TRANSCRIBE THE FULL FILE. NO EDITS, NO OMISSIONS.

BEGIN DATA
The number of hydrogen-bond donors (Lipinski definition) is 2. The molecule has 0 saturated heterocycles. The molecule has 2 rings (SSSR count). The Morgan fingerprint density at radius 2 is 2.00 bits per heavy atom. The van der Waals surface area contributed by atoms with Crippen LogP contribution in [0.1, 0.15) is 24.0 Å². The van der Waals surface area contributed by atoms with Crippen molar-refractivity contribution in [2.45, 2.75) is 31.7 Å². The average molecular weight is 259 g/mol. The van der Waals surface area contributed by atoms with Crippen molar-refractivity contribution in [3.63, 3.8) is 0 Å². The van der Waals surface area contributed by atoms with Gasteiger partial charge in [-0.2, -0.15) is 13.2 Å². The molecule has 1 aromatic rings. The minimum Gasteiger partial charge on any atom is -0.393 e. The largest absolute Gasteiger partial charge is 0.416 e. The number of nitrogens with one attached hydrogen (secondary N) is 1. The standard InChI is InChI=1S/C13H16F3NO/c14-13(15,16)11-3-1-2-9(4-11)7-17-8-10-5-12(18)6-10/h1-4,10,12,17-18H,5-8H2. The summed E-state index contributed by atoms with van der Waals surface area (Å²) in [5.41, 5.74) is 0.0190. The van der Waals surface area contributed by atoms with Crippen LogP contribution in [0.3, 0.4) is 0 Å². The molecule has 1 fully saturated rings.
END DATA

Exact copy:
The number of hydrogen-bond donors (Lipinski definition) is 2. The molecule has 0 saturated heterocycles. The molecule has 2 rings (SSSR count). The Morgan fingerprint density at radius 2 is 2.00 bits per heavy atom. The van der Waals surface area contributed by atoms with Crippen LogP contribution in [0.1, 0.15) is 24.0 Å². The van der Waals surface area contributed by atoms with Crippen molar-refractivity contribution in [2.45, 2.75) is 31.7 Å². The average molecular weight is 259 g/mol. The van der Waals surface area contributed by atoms with Crippen molar-refractivity contribution in [3.63, 3.8) is 0 Å². The van der Waals surface area contributed by atoms with Gasteiger partial charge in [-0.2, -0.15) is 13.2 Å². The molecule has 1 aromatic rings. The minimum Gasteiger partial charge on any atom is -0.393 e. The largest absolute Gasteiger partial charge is 0.416 e. The number of nitrogens with one attached hydrogen (secondary N) is 1. The standard InChI is InChI=1S/C13H16F3NO/c14-13(15,16)11-3-1-2-9(4-11)7-17-8-10-5-12(18)6-10/h1-4,10,12,17-18H,5-8H2. The summed E-state index contributed by atoms with van der Waals surface area (Å²) in [5.41, 5.74) is 0.0190. The van der Waals surface area contributed by atoms with Crippen LogP contribution in [0.3, 0.4) is 0 Å². The molecule has 1 fully saturated rings.